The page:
Release Notes #6


Mitchell Hargreaves


February 21, 2024

Hello MLeRP users,

Since we last had an update we’ve been hard at work refactoring some of the software we use to maintain cluster to prepare it for any growth to come.

Our main focus has been on the way that our provisioning code handles quotas. We had some reports from users with group allocations that the code used to meter disk usage wasn’t behaving as expected. To resolve this, we have moved away from the ‘user’ and ‘group’ quota system that we used to have and implemented ‘project’ quotas.

In this new implementation, ‘user’ and ‘group’ allocations are both metered through the disk usage in their allocated directory, rather than attempting to count usage based on file ownership. We hope that this should be less confusing and address the reports we’ve been getting of some files being counted towards multiple allocations. As before, you will still be able to check the disk usage of all your allocations from your ‘Account Info’ app. If you continue to experience anomalies with your allocated quota, please let us know so we can work through things with you.

Speaking of the ‘Account Info’ page, we’ve added a new feature there that will allow you to download your SSH credentials. This will generate and download an SSH key as well as an SSH certificate that you can use to connect to our cluster using any tool of your choice. These credentials have a limited lifespan and will be cycled periodically, requiring you to log back in and redownload them to refresh your access. The main way we expect users to use this feature is to enable Remote Development through IDEs like VS Code. Previously, the only way to do this was through using our commandline tool, SSOSSH, or to generate your own keys using our terminal app. We hope that this will help remove friction associated with using your favourite tools with our service. If this experimental feature proves stable and useful, we’ll update our documentation to recommend this as the primary method to remotely access our services.

We’ve started a rework of our documentation to address some of the common stumbling blocks we’ve noticed users regularly asking us about. This will include new tutorials covering things like ‘checkpointing’, and refining our existing ones of Dask usage which some have found to be counter intuitive. If there’s a specific section of the documentation that you believe needs attention and you have ideas on how we can clarify it, please let us know.

Our first update to the docs has been to rewrite our outdated Hardware page (formerly the Compute page) to better reflect the current architecture and usage advice. The biggest change you might notice is a description of each QoS that we offer, how they differ, and what they’re each optimised for… which includes the addition of our new QoS Panther! The Panther QoS is restricted to CPU only jobs, which lets us be much more lenient with the wall time (7 days!). This makes it the perfect choice as the host for a jupyter notebook that sends larger workloads out to Dask workers. This lets us reserve the Lion QoS for big workloads such as memory intensive data visualisation or batch processing.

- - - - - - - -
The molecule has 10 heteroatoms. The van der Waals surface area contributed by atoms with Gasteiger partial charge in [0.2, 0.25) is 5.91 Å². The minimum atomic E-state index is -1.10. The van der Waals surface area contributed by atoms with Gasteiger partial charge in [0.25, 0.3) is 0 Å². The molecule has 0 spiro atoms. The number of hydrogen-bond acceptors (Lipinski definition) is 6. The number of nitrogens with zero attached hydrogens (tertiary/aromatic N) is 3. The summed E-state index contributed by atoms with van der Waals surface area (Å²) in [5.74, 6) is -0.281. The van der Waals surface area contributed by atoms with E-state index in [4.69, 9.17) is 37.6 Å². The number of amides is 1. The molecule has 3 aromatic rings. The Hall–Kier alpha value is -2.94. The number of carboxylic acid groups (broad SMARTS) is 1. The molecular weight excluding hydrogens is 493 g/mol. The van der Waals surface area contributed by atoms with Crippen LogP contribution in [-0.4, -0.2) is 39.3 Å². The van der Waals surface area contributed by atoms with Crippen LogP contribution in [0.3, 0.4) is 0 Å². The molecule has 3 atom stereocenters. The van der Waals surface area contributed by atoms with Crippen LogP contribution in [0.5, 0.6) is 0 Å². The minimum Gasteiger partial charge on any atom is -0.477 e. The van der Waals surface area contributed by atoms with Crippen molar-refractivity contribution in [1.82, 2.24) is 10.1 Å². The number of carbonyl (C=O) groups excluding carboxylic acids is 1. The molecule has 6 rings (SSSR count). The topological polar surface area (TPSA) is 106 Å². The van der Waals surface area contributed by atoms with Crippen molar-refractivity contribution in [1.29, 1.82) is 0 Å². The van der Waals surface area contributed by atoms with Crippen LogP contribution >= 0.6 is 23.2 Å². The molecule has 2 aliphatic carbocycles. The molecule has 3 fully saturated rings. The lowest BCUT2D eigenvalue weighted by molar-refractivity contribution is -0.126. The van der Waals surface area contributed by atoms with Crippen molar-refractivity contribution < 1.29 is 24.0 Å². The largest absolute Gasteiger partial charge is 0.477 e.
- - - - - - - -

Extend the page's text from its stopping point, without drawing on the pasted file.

Which leads us into our new experimental Strudel2 app - the Batch Job app! This application, which will be backed by the Lion QoS, will allow you to queue scripts that you’ve delveoped to be picked up by the SLURM scheduler without ever having to use the sbatch command. The application will allow you to select any compute requirements from a web form, such as number of CPUs, RAM, GPU number and flavour, and run a script from a path that you specify. At present we support python and bash scripts, but in the future we also hope to support automatically converting the ipython notebooks you’ve been working on in our Jupyter Lab app through nbconvert. We’d also like to support a method for our power users to paste their SBATCH scripts into a text box in the form for full control. Once we’ve solidified the app’s functionality and ironed out any bugs, we will finalise its documentation along with the other documentation work we’re doing.

To support this app, we thought it was important to be able to view the results of your jobs from the Strudel2 web application. We’ve now added a View log button to all job records, running or completed. This feature will be available for all Strudel2 applications, not just the Batch Job app. To keep things a little tidier, Strudel2 logs will now be placed in a dedicated folder rather than filling up your home directory: ~/.strudel2/logs/. Note that this will not apply to any logs generated by Dask jobs since they are not spawned by Strudel2 - if you’d like to control where these land you can specify with the log_directory paramater.

Another big change is that we’ve now deprecated the MLeRP-QCIF region, leaving only the MLeRP-Monash region which will serve all users going forward. If you are an inactive MLeRP-QCIF user, we have taken a copy of the data which is now hosted in the Monash region. If you’d like to revisit the MLeRP service now that it is more mature, we can make your old qcif data available to you as a part of the provisioning process on request.

Finally, the last change that we want to tell you about is an administrative one. Going forwards, we’re going to be changing our help email to This move away from our Gmail address is largely to help deal with some issues we’ve had with our user communications, such as account provision notifications, being caught by university spam filters. Any mail that is sent to our old address should be forwarded on to the new address, so we shouldn’t miss anything in the transition.

As always, we hope these changes will make the experience on our platform a smoother one as we continue to develop features to enable your research.

Mitchell Hargreaves